WASHINGTON - Stephen M. Cross has found himself in the unwilling position of taking on the Federal Reserve.
Mr. Cross, deputy comptroller of the currency for compliance, is one of the authors of the Clinton administration's plan to reform the Community Reinvestment Act.
Some Federal Reserve governors have pounced on the proposal, even suggesting scrapping the plan and starting over,
"I don't subscribe to any of those comments that this will be torn up and thrown into the fireplace," Mr. Cross said in a recent interview. If that were the case, he said, "then sending this out for public comment would be a charade."
Calm Amid Storm
Clearly, Mr. Cross is infuriated by the Led's response. A man with a calm demeanor, he is better known for making academic arguments than confronting the central bank.
He said that although he expected some changes to be made to the rules, he thought they would be technical rather than substantive ones. The new proposal promises to reduce the regulatory burden for banks while encouraging lending to low-income communities.
Mr. Cross, who is a nine-year veteran of the OCC, looks back on his work on CRA reform as his most significant policymaking experience. It started with a directive by President Clinton in July, and the formation soon thereafter of a team of principals, led by Eugene A. Ludwig, comptroller of the currency.
One of the things Mr. Cross said he liked most about his work was the active role of those principals.
"Gene was in the trenches. He had his tie loosened and sleeves rolled up at every meeting," he said. Other members included Fed Governor Lawrence Lindsey, and two OCC lawyers, Matthew Roberts and Jeff Gillespie.
The group embarked on a seven-city road trip to hold public meetings with diverse groups of people. One of the most unusual aspects of the journey, said Mr. Cross, was that the public hearings were held before the comment period. That was also the case with the original CRA.
The group met with representatives of banks of all sizes, "some of whom have probably never spoken to the banking agencies before," he said.
The proposed rule, said Mr. Cross, will help move banks into new geographic areas where they haven't been doing much lending. "I believe that bankers who have cursed CRA could one day be thankful for it for pushing them into profitable lending," he said.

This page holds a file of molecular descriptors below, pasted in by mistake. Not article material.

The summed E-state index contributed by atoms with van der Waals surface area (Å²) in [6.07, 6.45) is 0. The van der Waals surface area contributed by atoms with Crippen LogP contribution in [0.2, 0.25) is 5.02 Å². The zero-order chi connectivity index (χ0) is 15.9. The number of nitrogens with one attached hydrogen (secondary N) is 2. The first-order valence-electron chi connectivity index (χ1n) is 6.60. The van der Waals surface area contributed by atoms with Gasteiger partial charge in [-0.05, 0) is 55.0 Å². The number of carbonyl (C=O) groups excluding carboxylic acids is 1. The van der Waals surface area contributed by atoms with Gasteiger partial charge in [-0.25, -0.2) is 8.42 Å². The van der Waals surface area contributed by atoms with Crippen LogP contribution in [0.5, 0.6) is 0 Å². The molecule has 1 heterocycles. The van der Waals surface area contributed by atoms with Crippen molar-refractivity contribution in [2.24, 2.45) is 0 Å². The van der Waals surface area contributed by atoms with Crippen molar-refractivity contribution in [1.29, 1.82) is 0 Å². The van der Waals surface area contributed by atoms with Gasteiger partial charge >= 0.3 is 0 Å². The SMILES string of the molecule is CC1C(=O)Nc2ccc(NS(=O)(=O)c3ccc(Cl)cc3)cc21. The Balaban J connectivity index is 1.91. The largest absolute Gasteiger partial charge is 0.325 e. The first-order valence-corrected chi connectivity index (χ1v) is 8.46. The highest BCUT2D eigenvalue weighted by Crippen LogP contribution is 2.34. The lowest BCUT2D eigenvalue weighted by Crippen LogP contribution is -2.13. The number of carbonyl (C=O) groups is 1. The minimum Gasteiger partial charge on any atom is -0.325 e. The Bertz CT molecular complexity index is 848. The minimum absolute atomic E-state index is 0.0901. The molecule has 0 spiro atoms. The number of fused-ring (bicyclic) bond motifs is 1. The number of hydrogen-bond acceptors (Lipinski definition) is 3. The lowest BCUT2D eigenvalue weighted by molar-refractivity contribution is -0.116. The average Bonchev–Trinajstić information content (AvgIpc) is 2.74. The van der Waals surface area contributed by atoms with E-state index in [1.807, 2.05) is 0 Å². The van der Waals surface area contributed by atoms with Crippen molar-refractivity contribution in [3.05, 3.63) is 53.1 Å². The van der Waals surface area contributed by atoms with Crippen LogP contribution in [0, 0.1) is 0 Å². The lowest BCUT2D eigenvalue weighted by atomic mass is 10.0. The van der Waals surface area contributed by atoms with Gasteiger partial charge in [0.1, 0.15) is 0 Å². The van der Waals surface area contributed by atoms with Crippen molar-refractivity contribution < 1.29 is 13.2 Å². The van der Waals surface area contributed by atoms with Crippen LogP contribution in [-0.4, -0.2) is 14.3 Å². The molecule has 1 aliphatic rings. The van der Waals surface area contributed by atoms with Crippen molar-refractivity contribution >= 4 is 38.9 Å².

Banks now find it more difficult to compete with large corporate borrowers, he said, and could find new lending opportunities in small businesses.
Mr. Cross said CRA is an effort to address market failure. "If you believe the market works all the time, you don't need CRA," he said. "But markets don't always Work."
Mr. Cross said there are certainly bankers who say they don't need CRA al all. The new rules, he said, would eliminate what gets in the way of banks making loans, He said institutions will no longer be evaluated on ad copy and number of board meetings. "We are trying to get rid of the silliness." he said
One option under the new rule would be for banks to adopt a strategic plan to be approved by the regulatory agencies. The plan would encourage banks to treat CRA like any other part to their business plan - developing goals and analyzing progress at different stages of the year.
Mr. Cross said a lot of bankers liked the idea because they could customize their own programs. Others, he said, were concerned that such a plan would release too much confidential information.
Mr. Cross said he is confident that the OCC will not have to go back to the drawing board on CRA. "If we got something wrong, we're going to fix it," said Mr. Cross. However, he said, "I don't believe the fundamental approach will change."